Updated 3/13 - Winter Arrived Late This Year; Will Spring?

*Updated 3/13 to include Great Lakes water temperatures
Let cut right to the chase; meteorological winter made a liar out of me since I predicted normal to below normal temperatures in Southeast Lower Michigan for the Winter of 2012-13. Early on; most guidance suggested it and analogues backed it up, so what happened? Nothing...other than winter come late to the party and screwed up my temperature forecast ;-). As mentioned many times in my outlooks and discussions, timing is one of the biggest problems in forecasts... particularly monthly and seasonal. Many of the analogues had the pattern pegged (above normal temperatures early winter to below mid & late) but none were as mild as the Winter of 2012-13.

Averaged out; temperatures for the meteorological winter (December through February) came in above normal across Southeast Lower Michigan (scroll down to data from the NWS). In fact, December into mid January averaged well above. However, as the second half of the meteorological winter (mid January - February) evolved; the pattern I was looking for to dominate through much of the winter did in fact, materialize. And, with the exception of the "few day heat wave" at the close of the January; mid January on into early March really "began" winter with normal to below normal temperatures (dark blue temperature trace). In February, not only did temperatures average normal to below across Southeast Lower Michigan but much of the region got pestered (or treated depending on one's view) with frequent snows...making it also, a snowy month. It's really not so unusual for winter to not get a foothold on the region until around Christmas but mid January, mom nature has some explaining.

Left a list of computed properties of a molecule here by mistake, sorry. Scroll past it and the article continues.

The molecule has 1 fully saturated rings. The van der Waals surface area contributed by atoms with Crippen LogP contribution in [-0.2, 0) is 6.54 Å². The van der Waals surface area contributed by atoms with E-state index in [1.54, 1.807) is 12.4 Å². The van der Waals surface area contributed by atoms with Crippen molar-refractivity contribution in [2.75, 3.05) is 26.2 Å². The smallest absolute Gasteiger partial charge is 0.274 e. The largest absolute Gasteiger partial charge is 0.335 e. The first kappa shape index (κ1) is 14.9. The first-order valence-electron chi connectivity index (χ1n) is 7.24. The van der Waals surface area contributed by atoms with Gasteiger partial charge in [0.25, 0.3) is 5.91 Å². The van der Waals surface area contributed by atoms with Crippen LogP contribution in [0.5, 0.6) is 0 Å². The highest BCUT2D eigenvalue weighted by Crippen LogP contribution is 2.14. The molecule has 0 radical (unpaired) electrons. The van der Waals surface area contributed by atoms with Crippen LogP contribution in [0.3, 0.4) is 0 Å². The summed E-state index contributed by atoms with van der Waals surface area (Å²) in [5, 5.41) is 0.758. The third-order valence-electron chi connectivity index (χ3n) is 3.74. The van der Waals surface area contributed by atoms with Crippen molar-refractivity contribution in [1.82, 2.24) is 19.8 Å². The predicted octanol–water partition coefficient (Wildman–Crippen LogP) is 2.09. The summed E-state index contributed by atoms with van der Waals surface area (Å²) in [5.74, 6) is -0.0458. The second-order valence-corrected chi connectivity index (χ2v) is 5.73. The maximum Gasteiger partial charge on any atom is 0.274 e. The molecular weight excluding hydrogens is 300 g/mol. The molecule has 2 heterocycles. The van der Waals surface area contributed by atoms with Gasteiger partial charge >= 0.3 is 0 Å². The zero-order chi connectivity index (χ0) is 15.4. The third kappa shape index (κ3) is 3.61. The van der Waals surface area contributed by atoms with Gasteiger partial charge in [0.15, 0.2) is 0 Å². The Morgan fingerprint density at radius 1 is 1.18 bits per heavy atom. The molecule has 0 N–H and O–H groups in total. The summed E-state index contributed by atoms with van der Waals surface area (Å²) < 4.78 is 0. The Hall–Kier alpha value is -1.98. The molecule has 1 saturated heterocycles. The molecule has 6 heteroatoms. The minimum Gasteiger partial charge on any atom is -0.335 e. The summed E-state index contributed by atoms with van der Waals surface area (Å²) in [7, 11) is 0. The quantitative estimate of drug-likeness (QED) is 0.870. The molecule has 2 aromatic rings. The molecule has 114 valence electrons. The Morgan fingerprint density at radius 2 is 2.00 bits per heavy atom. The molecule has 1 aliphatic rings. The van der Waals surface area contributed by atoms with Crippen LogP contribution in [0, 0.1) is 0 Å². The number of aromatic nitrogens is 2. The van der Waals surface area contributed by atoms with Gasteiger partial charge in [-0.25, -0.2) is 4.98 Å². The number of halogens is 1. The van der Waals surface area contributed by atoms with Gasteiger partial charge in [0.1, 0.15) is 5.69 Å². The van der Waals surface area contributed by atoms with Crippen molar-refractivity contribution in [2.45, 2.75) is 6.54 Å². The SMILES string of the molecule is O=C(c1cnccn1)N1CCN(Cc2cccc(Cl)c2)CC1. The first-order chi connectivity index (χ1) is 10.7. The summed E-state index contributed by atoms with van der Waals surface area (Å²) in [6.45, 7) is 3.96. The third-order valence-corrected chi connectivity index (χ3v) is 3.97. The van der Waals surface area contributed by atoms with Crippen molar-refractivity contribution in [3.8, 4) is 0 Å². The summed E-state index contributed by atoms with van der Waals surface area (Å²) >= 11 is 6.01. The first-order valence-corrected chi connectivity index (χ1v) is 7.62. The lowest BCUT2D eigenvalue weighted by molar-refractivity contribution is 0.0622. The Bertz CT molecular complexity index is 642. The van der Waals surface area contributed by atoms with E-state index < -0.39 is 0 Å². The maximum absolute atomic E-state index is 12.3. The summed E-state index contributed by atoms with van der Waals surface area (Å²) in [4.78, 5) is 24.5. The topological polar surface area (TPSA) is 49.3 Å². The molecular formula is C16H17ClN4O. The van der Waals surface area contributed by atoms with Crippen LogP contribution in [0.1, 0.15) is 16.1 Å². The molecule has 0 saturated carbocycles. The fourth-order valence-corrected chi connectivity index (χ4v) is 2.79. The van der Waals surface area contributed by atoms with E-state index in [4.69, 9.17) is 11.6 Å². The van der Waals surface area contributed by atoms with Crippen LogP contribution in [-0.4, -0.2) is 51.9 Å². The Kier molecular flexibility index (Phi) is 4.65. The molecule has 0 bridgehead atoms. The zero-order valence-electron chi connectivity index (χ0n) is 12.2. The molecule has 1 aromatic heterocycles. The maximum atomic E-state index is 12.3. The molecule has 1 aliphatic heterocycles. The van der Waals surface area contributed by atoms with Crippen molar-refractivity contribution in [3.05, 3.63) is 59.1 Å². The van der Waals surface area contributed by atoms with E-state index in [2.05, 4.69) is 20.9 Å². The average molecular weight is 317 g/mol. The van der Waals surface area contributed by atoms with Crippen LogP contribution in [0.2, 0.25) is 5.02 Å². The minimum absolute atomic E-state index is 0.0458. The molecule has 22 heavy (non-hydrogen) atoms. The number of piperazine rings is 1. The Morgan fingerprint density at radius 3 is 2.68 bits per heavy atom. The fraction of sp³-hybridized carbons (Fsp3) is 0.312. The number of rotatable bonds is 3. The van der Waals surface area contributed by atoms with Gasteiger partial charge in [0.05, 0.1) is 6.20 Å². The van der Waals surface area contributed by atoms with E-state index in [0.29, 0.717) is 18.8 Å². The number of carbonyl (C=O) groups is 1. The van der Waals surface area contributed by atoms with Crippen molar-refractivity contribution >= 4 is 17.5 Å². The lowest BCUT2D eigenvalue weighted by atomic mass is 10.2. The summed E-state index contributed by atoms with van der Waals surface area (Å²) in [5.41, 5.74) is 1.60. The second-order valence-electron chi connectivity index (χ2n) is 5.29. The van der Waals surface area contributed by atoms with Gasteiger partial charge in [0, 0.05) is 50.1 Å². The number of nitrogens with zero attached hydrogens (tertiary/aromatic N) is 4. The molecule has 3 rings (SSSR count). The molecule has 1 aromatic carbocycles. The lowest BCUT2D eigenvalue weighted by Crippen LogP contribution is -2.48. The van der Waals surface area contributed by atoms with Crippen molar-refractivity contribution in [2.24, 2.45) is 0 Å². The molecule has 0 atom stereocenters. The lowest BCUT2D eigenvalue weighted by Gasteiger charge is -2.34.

It is one thing to discuss the winter temperatures, another to actually visualize it...therefore, a picture is worth a thousand words...or at least a paragraph or two. ;-)

It's easy to see how temperatures (above the mean yellow normal line) for much of January averaged above normal. A change of the trend (temperatures below the mean yellow normal line) began when the first real cold snap of the winter pushed temperatures down to near zero during the 21st-23rd (5,-1,5 @ DTW and colder elsewhere). Quickly after; there was one more warm surge on the 29-30th (57, 62 @ DTW) only to come crashing back down to the single figures Feb 1st, 3rd (9, 5 @ DTW). Many of the meteorological inclined can visualize the amplified and progressive upper air pattern creating the temperature fluctuations at that time.

Ah well, if January through March had been our meteorological winter; maybe a hit instead of a miss? Many of my comrades share with me the difficulty in predicting this past winter season three months out and sometimes, the weather for just three days.  It seems all across the country mom nature kept weatherman on their toes (and sometimes, biting their nails ;-). But that's the past and on to the future....after a few statistics.